The Roads of the Future May Be Ground

A test carried out by VTI shows that ground asphalt produces less noise and reduced emissions.

It has been known for a long time that grinding a concrete floor leads to reduced wear by trucks and other vehicles. But is it also possible to grind roads to make the asphalt smoother, with reduced noise and decreased fuel consumption without a deterioration in friction? It seems as if this question can be answered in the affirmative, at least that was the case in a recent test.

Ulf Sandberg, a researcher at VTI, has carried out a test on a section of the E4 highway around the city of Huskvarna which now has a road surface of noise-reducing asphalt.

A 65-metre long and just under a metre wide strip was ground with a type of grinding machine manufactured by the company HTC Sweden and sold for grinding concrete floors. When a concrete floor is to be ground, the whole surface is to be made smooth, while here it is a matter of just a few millimetres which are to be ground away to even the surface of the asphalt’s hard stones. The surface must still be a bit rough to avoid increasing the risk of aquaplaning.

The ground surface completed test on the section of the E4 highway around Huskvarna.

The ground surface completed test on the section of the E4 highway around Huskvarna. Photo: Ulf Sandberg

Road surfaces function so that rolling resistance increases when there are large stones in the mixture and usually also the noise increases. If the mixture contains small stones, the wear increases. The aim is to find a surfacing that is durable but as even as possible in order to reduce noise and fuel consump¬tion, but which still allows water to drain off.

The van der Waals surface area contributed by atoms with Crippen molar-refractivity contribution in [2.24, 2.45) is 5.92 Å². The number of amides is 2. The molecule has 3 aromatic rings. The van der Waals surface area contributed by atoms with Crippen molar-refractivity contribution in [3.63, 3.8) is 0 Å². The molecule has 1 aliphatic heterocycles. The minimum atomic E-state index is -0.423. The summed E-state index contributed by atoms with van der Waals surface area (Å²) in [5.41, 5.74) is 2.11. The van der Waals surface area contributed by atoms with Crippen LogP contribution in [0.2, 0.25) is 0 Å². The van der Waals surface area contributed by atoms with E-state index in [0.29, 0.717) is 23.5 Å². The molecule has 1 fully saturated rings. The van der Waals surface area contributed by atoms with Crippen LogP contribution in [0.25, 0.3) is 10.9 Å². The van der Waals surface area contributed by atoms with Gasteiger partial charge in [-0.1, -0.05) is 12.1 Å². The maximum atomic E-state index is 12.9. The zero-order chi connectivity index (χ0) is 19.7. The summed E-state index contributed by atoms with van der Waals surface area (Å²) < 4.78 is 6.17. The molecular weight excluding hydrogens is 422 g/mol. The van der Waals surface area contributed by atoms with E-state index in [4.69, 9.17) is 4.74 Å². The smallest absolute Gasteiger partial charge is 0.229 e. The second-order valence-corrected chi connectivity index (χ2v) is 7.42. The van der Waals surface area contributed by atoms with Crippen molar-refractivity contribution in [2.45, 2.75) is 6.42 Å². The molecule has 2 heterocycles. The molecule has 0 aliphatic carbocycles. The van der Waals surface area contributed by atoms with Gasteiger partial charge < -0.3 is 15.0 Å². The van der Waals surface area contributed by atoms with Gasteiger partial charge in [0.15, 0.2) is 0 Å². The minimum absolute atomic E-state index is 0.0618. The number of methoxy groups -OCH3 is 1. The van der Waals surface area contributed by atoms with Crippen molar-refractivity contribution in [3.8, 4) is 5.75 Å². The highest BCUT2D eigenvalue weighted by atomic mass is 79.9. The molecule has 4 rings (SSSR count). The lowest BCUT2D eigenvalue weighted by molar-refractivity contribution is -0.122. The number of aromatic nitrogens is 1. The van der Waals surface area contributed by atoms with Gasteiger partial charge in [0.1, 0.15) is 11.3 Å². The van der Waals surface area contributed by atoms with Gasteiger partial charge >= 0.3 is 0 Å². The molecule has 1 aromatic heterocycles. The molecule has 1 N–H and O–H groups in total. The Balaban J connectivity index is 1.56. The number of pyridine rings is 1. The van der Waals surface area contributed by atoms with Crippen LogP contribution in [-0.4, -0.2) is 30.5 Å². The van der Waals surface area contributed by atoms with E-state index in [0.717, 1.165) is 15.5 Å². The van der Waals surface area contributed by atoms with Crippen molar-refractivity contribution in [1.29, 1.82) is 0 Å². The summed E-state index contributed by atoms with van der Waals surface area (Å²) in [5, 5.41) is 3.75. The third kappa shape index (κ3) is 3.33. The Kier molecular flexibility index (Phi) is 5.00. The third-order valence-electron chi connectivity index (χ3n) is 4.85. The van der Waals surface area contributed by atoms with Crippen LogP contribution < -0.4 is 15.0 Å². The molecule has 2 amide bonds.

In this first test, grinding of the road surface produced exactly the positive effects that were intended. Despite the asphalt already being noise-reducing on this section, the noise decreased due to the grinding by 1–3 dB and rolling resistance decreased by 4–7 per cent.

“This is a promising result, which we want to continue to work on,” says Ulf Sandberg at VTI. “Consequently, from September 2013 these initial results have led to the start of a new and much larger project involving several partners and sponsored by MISTRA.”

Mattias Lindahl, university lecturer at the Department of Environmental Technology and Management at Linköping University, Sweden, is also involved in the new project:

“This is a very interesting result, which shows the potential of this technology. We hope now to make further progress and investigate life cycle costs, both financial and environmental, and make additional tests, both in the VTI laboratories and on roads and streets,” he says.

Many questions remain to be dealt with. It is quite clear that grinding is a relatively cheap measure in comparison to other noise-reducing methods, but how durable are the positive effects? According to VTI’s initial tests on the heavily trafficked E4 motorway, the effect had disappeared after a year. Is there a difference between roads with high wear and those with less traffic?

“We know that roads in densely populated areas such as the Netherlands occasionally are ground to reduce the noise levels. Here in Sweden, it would probably be economic to grind certain roads regularly, not least to avoid rut formation,” says Mattias Lindahl.

Close view along the ground DPAC surface.

Close view along the ground DPAC surface. Photo: Ulf Sandberg

Text: Andreas Schander

Photo of Ulf SandbergContact:
Ulf Sandberg
ulf.sandberg@vti.se
VTI, Sweden
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